The 1990s was an eventful decade. It’s when the idea of love changed to include Valentine’s Day and its new commercial touch-ups. Phone booths in every street corner were filled with people in love, talking to their partners. The significance of red roses gained popularity, as did greeting cards and gifts. FM radios weren’t as popular back then. Neither were MP3s nor iPods. Instead, people recorded their favourite songs on cassettes and made mixed tapes.
Love is a hit
There were many recording shops, both in rural and urban areas. The sign boards of these shops had dazzling names such as ‘Rajageetham Musicals’, ‘Maestro Melodies’ or ‘Isai Mazhai Recordings’, with pictures of Ilayaraja, who is known for his love songs. Whenever a new film released, songs from it would first be heard in ‘town buses.’ The buses, filled with college students and youngsters getting back from work in nearby towns, were the main listeners. The conductor not only issued tickets but also changed the cassette side from ‘A’ to ‘B’ whenever one side ended. It was these conductors who popularised many songs among the youth.
If these young listeners liked the songs, they would come up with a list to be recorded. Happily accepting this, many recording shops, run mostly by youngsters, would suggest their own playlists to their customers. The songs were immediately recorded on audio cassettes that could play upto 90 minutes and costed ₹25-30. Sometimes, instead of songs, people approached the shops to record dialogues of popular films.
While these recording shops started to lose their footing after the arrival of 24-hour FM channels and portable music players, they helped create employment for many youth at the time. They nurtured their dreams of love and hope.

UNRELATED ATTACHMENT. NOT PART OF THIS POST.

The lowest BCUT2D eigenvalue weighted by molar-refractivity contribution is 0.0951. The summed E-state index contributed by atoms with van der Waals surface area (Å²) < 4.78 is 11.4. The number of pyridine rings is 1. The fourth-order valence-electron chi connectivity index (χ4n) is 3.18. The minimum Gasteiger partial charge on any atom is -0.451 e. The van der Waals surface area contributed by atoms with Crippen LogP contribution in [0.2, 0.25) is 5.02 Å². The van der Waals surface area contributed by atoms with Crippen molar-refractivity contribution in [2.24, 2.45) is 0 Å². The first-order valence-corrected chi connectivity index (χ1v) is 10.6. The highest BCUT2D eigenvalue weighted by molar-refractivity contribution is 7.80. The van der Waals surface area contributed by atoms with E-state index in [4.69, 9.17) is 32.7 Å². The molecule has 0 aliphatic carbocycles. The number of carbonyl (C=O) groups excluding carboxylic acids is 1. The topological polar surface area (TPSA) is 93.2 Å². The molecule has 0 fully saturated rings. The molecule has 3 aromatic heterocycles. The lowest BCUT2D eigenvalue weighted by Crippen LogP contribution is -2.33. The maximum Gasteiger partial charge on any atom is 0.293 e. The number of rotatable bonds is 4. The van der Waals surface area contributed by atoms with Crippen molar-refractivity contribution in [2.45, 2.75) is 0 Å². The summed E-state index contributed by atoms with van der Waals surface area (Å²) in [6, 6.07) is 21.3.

A thing of the past
Well-known Tamil writer Bhaskar Sakthi wrote about how these recording shops had a part to play in the changing times of a rural area, which was then trying to adapt to modern economic challenges and opportunities.
“The youth who were born to farmer parents and who didn’t have the necessary economic conditions to continue higher studies after 12th grade became tailors. Either they went to Tiruppur for jobs or they joined the military or opened recording shops. Aren’t they fortunate if they get to listen to Ilayaraja all day and make some money out of it? All the private buses in our Theni district started fixing tape recorders. People, particularly the youth, shunned the government buses and started traveling in private buses. That was the time when gramaphone records started to wane and tape recorders from the brands like TDK, Sony and Five Star appeared. We used to insert a pen into the hole of the cassette and roll it. We discovered that the songs in a cassette can be forwarded using a Reynolds pen,” writes Sakthi in a story titled Vaadagai Saikkilum, STD boothum inna piravum.
While those days are gone and the youth have had to adapt to modern times, they are still a part of our culture. These recording shops played a vital part in the recently-released Tamil film ‘Mehandi Circus’ directed by Saravanan Rajendran. The film is about the love story between Mehandi (played by Swetha Tripathi), a circus artiste, and Jeeva (played by Madhanpatty Rangaraj), who runs a song recording shop. Jeeva helps many couples get together by creating tapes with love songs on them. Interwoven are scenes where people request the conductors of buses they travel in regularly to play their partner’s favourite songs. ‘Mehandi Circus’ is a nostalgic film and kindles memories of the 1990s for many.